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Experian Boost Review: Does It Really Help Your Credit Score?

Learn more about Experian Boost, which promises to help you increase your credit score by taking a look at your bill payments via a bank account.

Having a higher credit score opens the door to better financing opportunities.

If you have a thin credit file or bad credit, you're probably looking for ways to improve it.

For that reason, you might have looked into Experian Boost -- a program that aims to look at other factors to boost your credit score.

Does it really work?

In some cases, yes.

Read on to learn how Experian Boost can help your credit score—almost immediately.

What is Experian Boost?

To be clear:

Signing up for Experian Boost doesn’t involve signing up for credit repair services. 

If you have a thin credit history or a low credit score, you’ve likely seen ads from companies offering to improve your score. For a fee, of course. 

So when you hear about any service to improve credit, it’s natural to be a little cautious.

Where the "boost" comes from

Experian Boost isn’t a credit report, nor is it a gimmick. The credit bureau Experian offers this service.

The potential boost in your credit score comes from your monthly on-time cell phone payments and utility payments. 

These timely monthly payments will appear on your Experian credit report. Thus, improving and strengthening your credit file.

If you don’t know much about credit, cell phone and utility payments aren’t normally included on credit reports.

Therefore, they don’t normally benefit credit scores.

Credit scores typically increase by getting a loan, a credit card, and other financing. And then making timely monthly payments to these creditors or lenders.

The reality is:

If you can’t get a loan or a credit card, or if you have four or less credit accounts (a thin history), it can be difficult to build up your credit score. This is where Experian Boost comes in. 

The ability to get credit for utility payments and cell phone payments not only adds more accounts to your credit report. It also adds more positive activity.

Receiving this credit can be the trick to getting over the hump and adding more points to your credit score. With more points, it’ll be easier to qualify for financing with better interest rates.

How Much of a Credit Boost to Expect

Experian Boost has helped more than 1 million Americans increase their credit score. 

According to one study, about “61 percent of Experian Boost users have increased their FICO credit scores by an average of 13 points per user.”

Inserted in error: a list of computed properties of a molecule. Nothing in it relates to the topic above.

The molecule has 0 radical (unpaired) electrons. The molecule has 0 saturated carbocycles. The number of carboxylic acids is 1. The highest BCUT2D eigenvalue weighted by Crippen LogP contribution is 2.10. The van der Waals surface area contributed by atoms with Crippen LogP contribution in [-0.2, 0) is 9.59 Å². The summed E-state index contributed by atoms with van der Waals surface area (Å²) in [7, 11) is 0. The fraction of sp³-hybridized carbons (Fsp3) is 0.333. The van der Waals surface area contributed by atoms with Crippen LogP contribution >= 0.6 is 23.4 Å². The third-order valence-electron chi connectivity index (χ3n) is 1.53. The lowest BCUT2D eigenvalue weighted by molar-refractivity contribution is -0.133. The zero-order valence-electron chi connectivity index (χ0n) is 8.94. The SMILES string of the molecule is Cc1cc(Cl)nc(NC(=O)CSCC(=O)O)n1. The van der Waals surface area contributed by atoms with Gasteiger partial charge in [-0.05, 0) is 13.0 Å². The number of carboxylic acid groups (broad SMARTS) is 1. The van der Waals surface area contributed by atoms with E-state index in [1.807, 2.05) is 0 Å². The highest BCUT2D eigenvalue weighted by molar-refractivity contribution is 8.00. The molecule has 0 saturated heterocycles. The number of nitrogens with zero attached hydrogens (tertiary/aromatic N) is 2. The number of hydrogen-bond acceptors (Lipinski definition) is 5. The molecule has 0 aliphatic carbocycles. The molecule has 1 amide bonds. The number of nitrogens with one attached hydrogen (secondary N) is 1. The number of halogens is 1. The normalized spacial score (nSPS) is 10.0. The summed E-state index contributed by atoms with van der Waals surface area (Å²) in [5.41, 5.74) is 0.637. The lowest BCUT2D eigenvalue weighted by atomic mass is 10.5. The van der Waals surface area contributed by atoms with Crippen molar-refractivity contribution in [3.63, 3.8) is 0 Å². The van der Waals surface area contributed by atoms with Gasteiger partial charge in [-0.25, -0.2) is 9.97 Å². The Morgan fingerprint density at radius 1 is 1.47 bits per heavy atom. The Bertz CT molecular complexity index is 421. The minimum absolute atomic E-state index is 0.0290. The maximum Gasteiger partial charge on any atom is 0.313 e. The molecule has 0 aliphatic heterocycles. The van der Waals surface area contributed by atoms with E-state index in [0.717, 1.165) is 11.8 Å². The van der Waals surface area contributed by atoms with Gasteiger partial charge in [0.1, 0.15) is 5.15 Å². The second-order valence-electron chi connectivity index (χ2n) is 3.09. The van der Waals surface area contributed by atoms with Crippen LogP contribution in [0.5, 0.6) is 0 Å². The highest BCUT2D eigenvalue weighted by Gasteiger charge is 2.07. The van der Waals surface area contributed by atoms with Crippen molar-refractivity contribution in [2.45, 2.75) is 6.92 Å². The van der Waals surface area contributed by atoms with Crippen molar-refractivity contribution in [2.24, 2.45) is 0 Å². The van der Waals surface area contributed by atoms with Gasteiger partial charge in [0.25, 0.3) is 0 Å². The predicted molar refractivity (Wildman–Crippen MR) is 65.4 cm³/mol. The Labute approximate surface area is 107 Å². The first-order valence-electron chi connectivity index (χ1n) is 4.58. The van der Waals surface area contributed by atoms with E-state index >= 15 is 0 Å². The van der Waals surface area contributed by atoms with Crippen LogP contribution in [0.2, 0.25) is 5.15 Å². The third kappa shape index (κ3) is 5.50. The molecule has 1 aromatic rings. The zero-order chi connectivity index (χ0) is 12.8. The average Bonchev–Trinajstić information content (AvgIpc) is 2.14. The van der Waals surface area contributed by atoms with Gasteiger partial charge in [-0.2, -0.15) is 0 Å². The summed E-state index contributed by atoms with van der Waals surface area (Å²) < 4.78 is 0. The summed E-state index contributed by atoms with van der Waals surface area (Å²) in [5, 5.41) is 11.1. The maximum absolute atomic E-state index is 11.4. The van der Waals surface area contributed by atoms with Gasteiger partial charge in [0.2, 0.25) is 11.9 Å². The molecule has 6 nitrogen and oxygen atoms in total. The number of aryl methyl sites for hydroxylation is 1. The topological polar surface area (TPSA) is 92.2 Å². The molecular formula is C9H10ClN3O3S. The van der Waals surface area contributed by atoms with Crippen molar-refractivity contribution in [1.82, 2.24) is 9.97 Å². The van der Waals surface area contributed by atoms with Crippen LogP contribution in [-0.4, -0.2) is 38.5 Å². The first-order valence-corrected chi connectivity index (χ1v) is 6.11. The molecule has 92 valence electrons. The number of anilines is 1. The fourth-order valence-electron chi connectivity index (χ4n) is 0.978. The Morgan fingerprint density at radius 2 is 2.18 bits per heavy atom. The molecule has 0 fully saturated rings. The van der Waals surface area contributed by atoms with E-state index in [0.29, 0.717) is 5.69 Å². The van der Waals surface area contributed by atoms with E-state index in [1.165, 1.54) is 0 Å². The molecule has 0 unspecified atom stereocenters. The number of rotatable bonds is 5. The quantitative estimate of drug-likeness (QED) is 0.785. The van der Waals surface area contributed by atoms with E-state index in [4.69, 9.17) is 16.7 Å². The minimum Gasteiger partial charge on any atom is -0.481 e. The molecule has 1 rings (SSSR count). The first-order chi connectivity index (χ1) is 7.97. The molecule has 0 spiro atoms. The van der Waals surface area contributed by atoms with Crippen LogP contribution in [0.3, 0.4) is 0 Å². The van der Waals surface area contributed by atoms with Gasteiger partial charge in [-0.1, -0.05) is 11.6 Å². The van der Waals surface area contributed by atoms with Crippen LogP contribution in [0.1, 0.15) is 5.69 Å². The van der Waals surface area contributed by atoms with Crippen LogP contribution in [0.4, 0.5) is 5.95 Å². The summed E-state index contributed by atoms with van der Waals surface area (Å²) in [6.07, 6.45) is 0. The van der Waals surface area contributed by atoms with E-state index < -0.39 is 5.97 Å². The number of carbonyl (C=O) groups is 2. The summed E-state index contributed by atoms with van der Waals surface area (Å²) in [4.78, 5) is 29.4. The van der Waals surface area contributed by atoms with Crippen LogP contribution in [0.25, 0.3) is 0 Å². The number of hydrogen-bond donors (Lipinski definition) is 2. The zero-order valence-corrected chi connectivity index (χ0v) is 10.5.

The survey also found that “64 percent of users went from having a very poor score to a fair score.” And among users with a thin credit file, “about 86 percent saw an increase in their scores.”

What Goes Into a Credit Score

Adding on-time bill payments can be very beneficial to your overall credit profile.

Payment history makes up a big chunk of your credit score. But it isn’t the only factor.

The five factors that influence credit scoring includes:

  • Payment history (35 percent of your credit score). The more on-time payments that appear on your credit report, the better your credit score. Keep in mind, though, you’re also penalized for past due payments. One benefit of using Experian Boost is that it only searches your bank account for “on-time payments.” So if you’ve missed a few utility payments or cell phone payments, these late payments will not hurt your score.

  • Amount owed (30 percent of your credit score). Although you need credit to build credit, it’s important to keep your debt low. Especially revolving debt (credit cards). This debt impacts your credit score differently than installment loans.

  • Length of credit history (15 percent of your credit score). Credit scores improve over time. So a person with 20 years of responsible credit history will have a higher score than someone with only five years of responsible credit history.

  • Credit mix (10 percent of your credit score). Building a strong, healthy score often requires diversifying your accounts. This includes having a mix of credit cards, mortgage loans, car loans, and other installment loans

  • New credit (10 percent of your credit score). Opening too many credit accounts in a short span of time can hurt your credit score. Each new application reduces your credit score by a few points.

Truly Free

The important thing to know: